Fundamentals of Reductions in Force/Layoffs

Getting Started

Because the task at hand is something nobody wants to do, most people struggle with executing the layoff process. To succeed at this emotionally difficult task, you must be process-driven, organized, empathetic and disciplined. Because the stakes are high, this is not the time to take a ‘learn as you go’ approach. If you’re in the unfortunate position of having to do a layoff, here are some of the key steps you need to take:

1. Layoff planning and strategy

Identify alternatives to layoffs

Before undertaking a reduction in force, you should have exhausted all less drastic alternatives. Common alternative strategies include:

  • Eliminating all overtime
  • Cutting perks
  • Executive pay cuts
  • Across-the-board pay cuts
  • Voluntary or forced use of vacation
  • Partial or total hiring freezes
  • Pay freezes
  • Voluntary separations
  • Reduced hours

Align the layoff strategy with business objectives for the next 24 months

Identify where and how layoffs can contribute to those goals. Sales, product development, market, and economic growth, competitor actions, and demand forecasts need to be updated. Overall business unit needs must be identified, including which businesses require a low-cost structure in order to be profitable. 

Identify the proposed goals of the layoff process

Typical goals include cost reduction in targeted areas, eliminating poor performers, and people with skills that are no longer needed. This is generally done in conjunction with the CFO. Identify the amount you need to save and narrow down the range of layoff options and the advantages and disadvantages of each. Present them to top management and let them cull down the list.

Conduct a cost/benefit analysis of the top options

Involve the CFO early in the process. Utilize their financial acumen and knowledge of cost accounting to help in identifying key cost and leading indicator ratios that let them know when the company is getting even a little ‘fat.’ Metrics and performance standards must be developed to ensure that managers continually maintain a lean workforce. 

Set the final goals for the layoff process

Set the budget for the layoff process. Include costs for outplacement, counseling, extended benefits, severance packages, consultant and legal advice, closing facilities, retraining, and redeployment. Costs are almost always underestimated, so over-budget by at least 10-15%. 

Limit business distractions or interruptions

One of the primary reasons layoffs fail to improve the business is that the company becomes distracted, and thus there is a tendency to take its attention away from customers. As a result, it is necessary to develop a separate plan to keep business units and managers focused on the needs of your customers.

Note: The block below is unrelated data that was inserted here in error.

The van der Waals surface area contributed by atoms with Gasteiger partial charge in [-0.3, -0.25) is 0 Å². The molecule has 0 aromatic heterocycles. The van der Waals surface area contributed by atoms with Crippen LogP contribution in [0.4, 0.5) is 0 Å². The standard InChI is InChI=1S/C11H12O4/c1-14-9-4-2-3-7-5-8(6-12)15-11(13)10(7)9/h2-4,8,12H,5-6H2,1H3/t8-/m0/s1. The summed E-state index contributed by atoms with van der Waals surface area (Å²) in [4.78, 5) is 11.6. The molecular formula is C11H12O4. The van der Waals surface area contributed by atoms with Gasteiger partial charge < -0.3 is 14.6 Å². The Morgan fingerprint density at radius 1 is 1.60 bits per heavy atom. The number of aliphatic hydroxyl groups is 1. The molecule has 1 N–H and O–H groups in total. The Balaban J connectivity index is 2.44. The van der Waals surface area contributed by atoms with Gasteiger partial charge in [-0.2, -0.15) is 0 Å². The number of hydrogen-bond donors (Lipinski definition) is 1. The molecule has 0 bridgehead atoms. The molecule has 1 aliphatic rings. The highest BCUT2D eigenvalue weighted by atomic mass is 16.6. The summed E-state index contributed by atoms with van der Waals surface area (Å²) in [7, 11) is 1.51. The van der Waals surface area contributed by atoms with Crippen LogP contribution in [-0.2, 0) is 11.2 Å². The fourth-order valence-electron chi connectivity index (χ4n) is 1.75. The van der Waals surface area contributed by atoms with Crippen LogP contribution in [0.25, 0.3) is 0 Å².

Develop processes to monitor customer satisfaction during and immediately after the layoff process. It is often necessary to personally visit key customers to reassure them. 

Who should be involved?

To determine which personnel should ultimately be involved in the execution of the layoff plan, start by developing an initial layoff planning team.

Keep it small, but be sure to include representatives of the finance department, Human Resources, the corporate attorney, and the senior managers whose departments are being affected. It is highly important that line management ‘own’ the layoff process.

It is essential that layoffs are done and owned by individual line managers. Otherwise, they are tempted to blame everyone else if the layoffs are mishandled.

When should it be done? 

Setting a target date for the layoffs is an important step. Avoid key business peaks, major holidays, and vacation periods (both because of the inconvenience and potential negative PR issues) whenever possible. Most effective layoff processes are completed within 60 days. 

Unfortunately, there are no ‘good’ layoff days, but experience generally tells us that doing them early in the week is preferable so that laid-off employees can begin their job search immediately and don’t have to languish over a long weekend. 

Before the layoff process begins

Before layoffs begin and redeployment plans are executed, a few crucial steps need to be taken:

  • Identify both the national (WARN) and the local legal requirements for layoff notification and layoff processes
  • Develop a process for escorting out laid-off employees that both protect the company but also allows individuals to maintain their dignity and say their goodbyes.
  • Develop a strategy for maintaining morale during and after the layoff process. This would include some combination of the following: frequent meetings, layoff-related web pages, counseling, telephone hotlines, additional training, and even project completion or ‘stay on rewards
  • Determine the appropriate severance pay, benefits, outsourcing assistance, and other things to be given to those laid off.

Setting the layoff criteria 

The best way to start setting criteria for making layoff decisions is to develop a process for identifying ‘going forward’ employees. Remember that ‘temps’ should be laid off before employees are displaced. You should keep clear documentation of your decision-making. Begin by reviewing the needed cuts. If they are across the board, you will need to consult with managers to determine which particular job classifications and shifts might be affected and document the reasons.

Once you have a targeted area, you can focus on how to narrow the pool. There are legally supportable options for selection, but remember that the documentation must be clear and non-discriminatory. If you have no performance appraisals, corrective actions, or other evaluations, you might have to focus on well-documented areas such as “first hired, last fired”.